Wentworth Webster an Hugo Schuchardt (44-012684)

von Wentworth Webster

an Hugo Schuchardt


23. 10. 1897

language Französisch

Schlagwörter: language Englischlanguage Irischlanguage Gälischlanguage Keltische Sprachenlanguage Niederländischlanguage Deutschlanguage Französischlanguage Baskisch Mendiburu, J. B. Eys, Willem Jan van Leiçarraga, Ioannes Abbadie, Antoine d' Baertling, Malvina von Sare Saint-Jean-de-Luz England Spanien Neapel Loti, Pierre (1886) Loti, Pierre (1897) Linschmann, Theodor/Schuchardt, Hugo (1900)

Zitiervorschlag: Wentworth Webster an Hugo Schuchardt (44-012684). Sare, 23. 10. 1897. Hrsg. von Bernhard Hurch und Patricio Urkizu (2022). In: Bernhard Hurch (Hrsg.): Hugo Schuchardt Archiv. Online unter https://gams.uni-graz.at/o:hsa.letter.10754, abgerufen am 28. 09. 2023. Handle: hdl.handle.net/11471/518.10.1.10754.


par St Jean de Luz
23 Octbre 1897

My dear Professeur

Je suis pêcher, et grand pêcheur, je le confesse, mais je n’en ai pas du tout honte, quite the contrary. The question you ask me is a curious one. In England in rivers & fresh water lakes, there are two kinds of fisherman; the angler, les gens comme il faut, who use only rod and line, & who abhor nets of all kinds, except the landing net; and the poacher, braconnier, who catches fish any way he can, and uses any kinds of nets. It is the poacher only who uses the kind of net, and the pole whitch you mention. When a boy I was very good friends with some of the poachers; but I never heard them use any particular name for the pole used in the kind of fishing which you enquire about.1 It is called poke-net fishing. But curiously the verb ‘to poke’ and the subs. poke have different significations in English and either or both of these will apply equally well to poke-net fishing.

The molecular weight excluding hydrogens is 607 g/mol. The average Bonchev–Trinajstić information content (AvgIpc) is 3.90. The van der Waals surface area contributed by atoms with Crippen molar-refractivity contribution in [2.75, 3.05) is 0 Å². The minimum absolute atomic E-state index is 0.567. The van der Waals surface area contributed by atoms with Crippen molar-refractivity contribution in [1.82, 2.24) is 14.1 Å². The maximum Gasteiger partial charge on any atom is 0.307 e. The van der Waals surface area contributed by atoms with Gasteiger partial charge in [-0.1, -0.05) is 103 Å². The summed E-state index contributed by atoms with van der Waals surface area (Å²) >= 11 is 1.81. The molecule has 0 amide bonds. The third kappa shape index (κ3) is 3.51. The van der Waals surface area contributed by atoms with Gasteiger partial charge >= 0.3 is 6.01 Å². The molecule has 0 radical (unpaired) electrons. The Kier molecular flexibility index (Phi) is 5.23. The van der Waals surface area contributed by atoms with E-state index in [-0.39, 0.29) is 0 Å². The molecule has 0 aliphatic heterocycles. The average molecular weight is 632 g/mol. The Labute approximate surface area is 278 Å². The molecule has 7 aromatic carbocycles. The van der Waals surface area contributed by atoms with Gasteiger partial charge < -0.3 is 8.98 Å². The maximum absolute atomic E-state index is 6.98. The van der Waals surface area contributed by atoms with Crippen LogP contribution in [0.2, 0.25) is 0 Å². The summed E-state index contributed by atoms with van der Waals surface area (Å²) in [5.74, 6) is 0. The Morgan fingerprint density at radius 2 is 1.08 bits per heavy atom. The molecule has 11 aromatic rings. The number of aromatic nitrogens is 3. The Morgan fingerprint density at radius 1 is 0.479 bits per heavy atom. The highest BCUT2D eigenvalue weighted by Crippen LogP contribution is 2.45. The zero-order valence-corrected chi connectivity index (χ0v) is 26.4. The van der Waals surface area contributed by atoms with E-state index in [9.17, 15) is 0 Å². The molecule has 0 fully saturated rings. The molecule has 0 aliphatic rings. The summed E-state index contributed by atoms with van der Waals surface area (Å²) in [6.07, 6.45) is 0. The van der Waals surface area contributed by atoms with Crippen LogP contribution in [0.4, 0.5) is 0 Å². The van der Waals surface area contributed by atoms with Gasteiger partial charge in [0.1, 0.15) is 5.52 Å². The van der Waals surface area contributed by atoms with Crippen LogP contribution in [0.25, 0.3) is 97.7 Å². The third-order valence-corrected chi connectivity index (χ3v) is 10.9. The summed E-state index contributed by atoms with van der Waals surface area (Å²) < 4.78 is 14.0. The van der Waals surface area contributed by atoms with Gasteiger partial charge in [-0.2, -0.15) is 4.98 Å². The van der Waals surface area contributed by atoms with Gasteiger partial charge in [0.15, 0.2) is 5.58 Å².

Baileys Dictionary 17 – gives Poke ( Poka-Sax.) a bag. To poke (pocher, F.) to grubble, or feel with the finger or any tool.

Skeat Concise Etymological Dictionary, 1882 gives Poke a bag puche. M.E. poke-Irishpoc. Gael. poca = a bag. Cf. Icel. poki, O.Du. poke a bag. |2| Probably borrowed from Celtic: also Icel. pungr. A.S. pung, a pouch.

Poke (2) to thrust, push. (b) M.E. poken, pukken. Irish poc, a blow, kick. Corn poc, a shove. Gael. puc, to push (Cf. W. putio, to push, where North. E. pote to kick) √ PUK to thrust.

Now in this kind of fishing the net is hold, and closed so as to form a bag, or poke, direcly the fish is in it; but the pole is used to poke about or, as old Bailey says, to grubble about in the stones & roots to frighten the fish. I never heard of any leather or any thing fastened on to the end of the pole; this would be of use only in swamps and soft mud. Like the Dutch & N. German streams it would be useless on stones or rocks, & would soon wear off. You know how hard it is to prove a negative, there may be some English word for the pole, but I have never heard it. I have heard the net by itself called a bag-net; but the mode of the fishing always poke-net fishing, - poke, as above would apply either to the action of the net, or of the pole. I have asked another Englishman here, and he has never heard any particular name for the pole.